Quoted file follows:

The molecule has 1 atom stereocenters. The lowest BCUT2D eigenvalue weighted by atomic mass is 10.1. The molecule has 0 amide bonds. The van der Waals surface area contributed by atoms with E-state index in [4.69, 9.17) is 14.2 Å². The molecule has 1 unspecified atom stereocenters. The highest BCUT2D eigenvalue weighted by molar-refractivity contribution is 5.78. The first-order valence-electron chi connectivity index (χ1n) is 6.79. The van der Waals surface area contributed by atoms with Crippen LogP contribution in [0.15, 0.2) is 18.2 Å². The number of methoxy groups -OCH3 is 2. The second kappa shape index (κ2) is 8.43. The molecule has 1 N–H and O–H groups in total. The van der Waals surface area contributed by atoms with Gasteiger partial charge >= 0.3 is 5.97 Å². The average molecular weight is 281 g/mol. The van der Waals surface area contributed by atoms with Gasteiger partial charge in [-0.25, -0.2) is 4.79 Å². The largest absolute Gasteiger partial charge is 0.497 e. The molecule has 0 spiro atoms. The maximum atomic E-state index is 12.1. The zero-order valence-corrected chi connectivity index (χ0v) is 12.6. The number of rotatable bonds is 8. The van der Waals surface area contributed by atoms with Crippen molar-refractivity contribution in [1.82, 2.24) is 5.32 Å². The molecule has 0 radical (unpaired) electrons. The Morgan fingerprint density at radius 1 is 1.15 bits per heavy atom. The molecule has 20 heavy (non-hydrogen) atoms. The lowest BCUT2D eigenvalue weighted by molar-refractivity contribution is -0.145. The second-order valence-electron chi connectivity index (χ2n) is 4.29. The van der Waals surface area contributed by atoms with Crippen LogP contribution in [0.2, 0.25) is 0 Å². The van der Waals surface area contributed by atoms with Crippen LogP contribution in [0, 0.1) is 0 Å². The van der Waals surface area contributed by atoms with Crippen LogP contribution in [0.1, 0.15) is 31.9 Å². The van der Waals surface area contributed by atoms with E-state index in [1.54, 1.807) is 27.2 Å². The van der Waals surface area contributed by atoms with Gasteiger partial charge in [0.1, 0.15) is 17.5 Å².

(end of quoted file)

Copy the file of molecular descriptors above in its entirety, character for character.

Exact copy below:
The molecule has 1 atom stereocenters. The lowest BCUT2D eigenvalue weighted by atomic mass is 10.1. The molecule has 0 amide bonds. The van der Waals surface area contributed by atoms with E-state index in [4.69, 9.17) is 14.2 Å². The molecule has 1 unspecified atom stereocenters. The highest BCUT2D eigenvalue weighted by molar-refractivity contribution is 5.78. The first-order valence-electron chi connectivity index (χ1n) is 6.79. The van der Waals surface area contributed by atoms with Crippen LogP contribution in [0.15, 0.2) is 18.2 Å². The number of methoxy groups -OCH3 is 2. The second kappa shape index (κ2) is 8.43. The molecule has 1 N–H and O–H groups in total. The van der Waals surface area contributed by atoms with Gasteiger partial charge >= 0.3 is 5.97 Å². The average molecular weight is 281 g/mol. The van der Waals surface area contributed by atoms with Gasteiger partial charge in [-0.25, -0.2) is 4.79 Å². The largest absolute Gasteiger partial charge is 0.497 e. The molecule has 0 spiro atoms. The maximum atomic E-state index is 12.1. The zero-order valence-corrected chi connectivity index (χ0v) is 12.6. The number of rotatable bonds is 8. The van der Waals surface area contributed by atoms with Crippen molar-refractivity contribution in [1.82, 2.24) is 5.32 Å². The molecule has 0 radical (unpaired) electrons. The Morgan fingerprint density at radius 1 is 1.15 bits per heavy atom. The molecule has 20 heavy (non-hydrogen) atoms. The lowest BCUT2D eigenvalue weighted by molar-refractivity contribution is -0.145. The second-order valence-electron chi connectivity index (χ2n) is 4.29. The van der Waals surface area contributed by atoms with Crippen LogP contribution in [0.2, 0.25) is 0 Å². The van der Waals surface area contributed by atoms with Crippen LogP contribution in [0, 0.1) is 0 Å². The van der Waals surface area contributed by atoms with Crippen LogP contribution in [0.1, 0.15) is 31.9 Å². The van der Waals surface area contributed by atoms with E-state index in [1.54, 1.807) is 27.2 Å². The van der Waals surface area contributed by atoms with Gasteiger partial charge in [0.1, 0.15) is 17.5 Å².